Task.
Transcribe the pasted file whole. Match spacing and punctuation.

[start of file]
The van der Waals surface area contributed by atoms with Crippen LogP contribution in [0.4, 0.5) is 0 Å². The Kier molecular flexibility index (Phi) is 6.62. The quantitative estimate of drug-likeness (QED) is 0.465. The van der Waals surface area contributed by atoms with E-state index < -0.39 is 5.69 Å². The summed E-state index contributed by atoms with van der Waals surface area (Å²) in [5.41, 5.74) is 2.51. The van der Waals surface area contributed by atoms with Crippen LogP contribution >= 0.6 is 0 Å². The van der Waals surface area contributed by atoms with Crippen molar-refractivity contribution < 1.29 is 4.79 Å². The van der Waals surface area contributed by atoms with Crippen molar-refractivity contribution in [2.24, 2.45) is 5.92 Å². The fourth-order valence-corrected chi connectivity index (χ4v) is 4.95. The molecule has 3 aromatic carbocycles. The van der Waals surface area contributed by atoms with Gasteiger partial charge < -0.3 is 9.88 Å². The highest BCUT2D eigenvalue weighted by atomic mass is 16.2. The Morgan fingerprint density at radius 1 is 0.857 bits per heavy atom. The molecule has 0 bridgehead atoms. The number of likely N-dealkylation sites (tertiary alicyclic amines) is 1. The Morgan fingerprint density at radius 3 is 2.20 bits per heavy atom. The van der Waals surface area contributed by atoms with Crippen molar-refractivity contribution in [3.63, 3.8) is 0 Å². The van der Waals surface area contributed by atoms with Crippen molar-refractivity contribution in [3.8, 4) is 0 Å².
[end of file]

The van der Waals surface area contributed by atoms with Crippen LogP contribution in [0.4, 0.5) is 0 Å². The Kier molecular flexibility index (Phi) is 6.62. The quantitative estimate of drug-likeness (QED) is 0.465. The van der Waals surface area contributed by atoms with E-state index < -0.39 is 5.69 Å². The summed E-state index contributed by atoms with van der Waals surface area (Å²) in [5.41, 5.74) is 2.51. The van der Waals surface area contributed by atoms with Crippen LogP contribution >= 0.6 is 0 Å². The van der Waals surface area contributed by atoms with Crippen molar-refractivity contribution < 1.29 is 4.79 Å². The van der Waals surface area contributed by atoms with Crippen molar-refractivity contribution in [2.24, 2.45) is 5.92 Å². The fourth-order valence-corrected chi connectivity index (χ4v) is 4.95. The molecule has 3 aromatic carbocycles. The van der Waals surface area contributed by atoms with Gasteiger partial charge < -0.3 is 9.88 Å². The highest BCUT2D eigenvalue weighted by atomic mass is 16.2. The Morgan fingerprint density at radius 1 is 0.857 bits per heavy atom. The molecule has 0 bridgehead atoms. The number of likely N-dealkylation sites (tertiary alicyclic amines) is 1. The Morgan fingerprint density at radius 3 is 2.20 bits per heavy atom. The van der Waals surface area contributed by atoms with Crippen molar-refractivity contribution in [3.63, 3.8) is 0 Å². The van der Waals surface area contributed by atoms with Crippen molar-refractivity contribution in [3.8, 4) is 0 Å².